mysticalchild_isis: (bowie)
Isis/Sarah/Bowie ([personal profile] mysticalchild_isis) wrote2016-01-12 10:54 am
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David Bowie & Me (in a collection of random thoughts)

When I was little, I required a lullaby in order to go to sleep. My parents were fairly traditional, but my oldest brother was an adolescent boy, and so when he was required to fill in, his song of choice was Space Oddity. It shouldn't be a surprise that David Bowie became the most important musical influence of my life.

I spent a year of my life living in London, and at first it was fairly hard to get to know people. I met my closest friend because I spent 16 hours camping out to get David Bowie tickets, and Philip was the guy behind me in line. We used to spend at least one weekend a month hitting the markets and Berwick Street looking for Bowie rarities and bootlegs, and fighting over our finds.

Speaking of that concert, it was the most amazing show I've ever seen. Camping out landed me sixth row center stage tickets (better than first row would have been, because I was on eye level with Bowie, instead of below him). It was the 30th anniversary of Ziggy Stardust, and it was held at the Hammersmith Odeon, the theatre where he'd famously killed Ziggy off. Bowie played for three hours, and the only break he took was 5 minutes between the regular set and the encore, during which time he drank water and changed his suit. He was incandescent that entire time, and I screamed myself hoarse.

I think I've probably seen Labyrinth about 200 times in my life. Possibly more.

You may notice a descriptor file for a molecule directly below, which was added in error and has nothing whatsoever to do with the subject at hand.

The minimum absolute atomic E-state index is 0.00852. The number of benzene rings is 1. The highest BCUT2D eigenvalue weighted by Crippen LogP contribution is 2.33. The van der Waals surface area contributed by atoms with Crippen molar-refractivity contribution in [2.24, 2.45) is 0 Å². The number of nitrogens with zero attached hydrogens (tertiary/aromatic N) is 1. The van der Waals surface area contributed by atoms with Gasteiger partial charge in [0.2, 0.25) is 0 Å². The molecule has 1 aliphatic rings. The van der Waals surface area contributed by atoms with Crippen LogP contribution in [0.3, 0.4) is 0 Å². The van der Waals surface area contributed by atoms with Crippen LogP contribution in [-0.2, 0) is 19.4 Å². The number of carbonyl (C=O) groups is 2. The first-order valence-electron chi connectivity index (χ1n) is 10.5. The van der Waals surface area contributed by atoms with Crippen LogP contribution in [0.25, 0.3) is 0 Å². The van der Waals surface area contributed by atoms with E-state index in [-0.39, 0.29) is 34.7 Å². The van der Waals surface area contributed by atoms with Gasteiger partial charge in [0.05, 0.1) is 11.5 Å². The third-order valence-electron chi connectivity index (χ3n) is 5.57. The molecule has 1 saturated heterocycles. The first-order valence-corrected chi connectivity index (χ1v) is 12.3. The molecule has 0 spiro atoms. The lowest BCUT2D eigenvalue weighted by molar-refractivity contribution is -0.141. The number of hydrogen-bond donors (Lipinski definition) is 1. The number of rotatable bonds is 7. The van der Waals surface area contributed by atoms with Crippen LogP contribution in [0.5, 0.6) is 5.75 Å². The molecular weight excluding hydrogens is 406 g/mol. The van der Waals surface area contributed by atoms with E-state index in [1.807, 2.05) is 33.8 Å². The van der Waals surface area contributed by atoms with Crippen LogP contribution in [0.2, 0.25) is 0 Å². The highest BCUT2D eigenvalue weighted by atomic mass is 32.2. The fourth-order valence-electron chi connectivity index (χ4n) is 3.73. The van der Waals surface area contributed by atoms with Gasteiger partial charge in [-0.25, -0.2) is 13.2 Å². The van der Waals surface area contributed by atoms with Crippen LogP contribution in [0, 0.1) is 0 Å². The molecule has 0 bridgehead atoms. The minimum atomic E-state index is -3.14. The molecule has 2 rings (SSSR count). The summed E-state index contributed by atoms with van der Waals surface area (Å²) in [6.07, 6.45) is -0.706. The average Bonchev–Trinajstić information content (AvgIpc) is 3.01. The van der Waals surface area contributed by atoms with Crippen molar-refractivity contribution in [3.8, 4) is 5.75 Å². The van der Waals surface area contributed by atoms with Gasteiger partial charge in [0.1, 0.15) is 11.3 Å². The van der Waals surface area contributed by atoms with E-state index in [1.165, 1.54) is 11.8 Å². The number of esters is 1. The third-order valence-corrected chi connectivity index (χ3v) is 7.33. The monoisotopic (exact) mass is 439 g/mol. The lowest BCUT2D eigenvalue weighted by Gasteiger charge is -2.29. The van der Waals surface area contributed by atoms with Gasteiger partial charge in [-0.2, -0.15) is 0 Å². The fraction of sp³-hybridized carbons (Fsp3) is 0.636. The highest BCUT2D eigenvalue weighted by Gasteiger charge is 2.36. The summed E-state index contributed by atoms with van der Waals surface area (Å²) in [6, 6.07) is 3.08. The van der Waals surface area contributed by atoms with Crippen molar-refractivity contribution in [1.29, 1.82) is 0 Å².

I'm on my second copy of the Best of Bowie DVD collection. I didn't even know you could wear out a DVD until I could no longer get my favorite videos to play.

My first tattoo was Bowie related- the Ziggy Stardust lightning bolt in a circle. It wasn't particularly well planned or executed, but I have no regrets. Maybe one of these days I'll expand and improve upon it.

I've seen Bowie in concert four times, and I had always hoped to increase that number. I did get to see him in three different countries, at least- here in the US, in London (as mentioned above), and also once in Canada.

On most days, my favorite Bowie album is Outside, and my favorite song is The Motel from that album. On some days, it is any number of other Bowie songs, and I've had a lot of different favorite Bowie albums over the years.

When I was learning how to drive, I'm Afraid of Americans was getting a lot of radio play. I used to get in radio wars with my dad, as he was NOT a fan of the song. The compromise became that if I was in the driver's seat, we got to listen to it. If he was, the radio got turned off. Despite the fact that he was never much of a fan, my dad sent me a very nice message when he heard the news.

It's very sad and disconcerting to wake up in a world that no longer has David Bowie working and playing and making music, but as was pointed out yesterday, the world is 4.54 billion years old, so it's pretty amazing that I got to be alive alive for several of the same decades as David Bowie, and I am very grateful.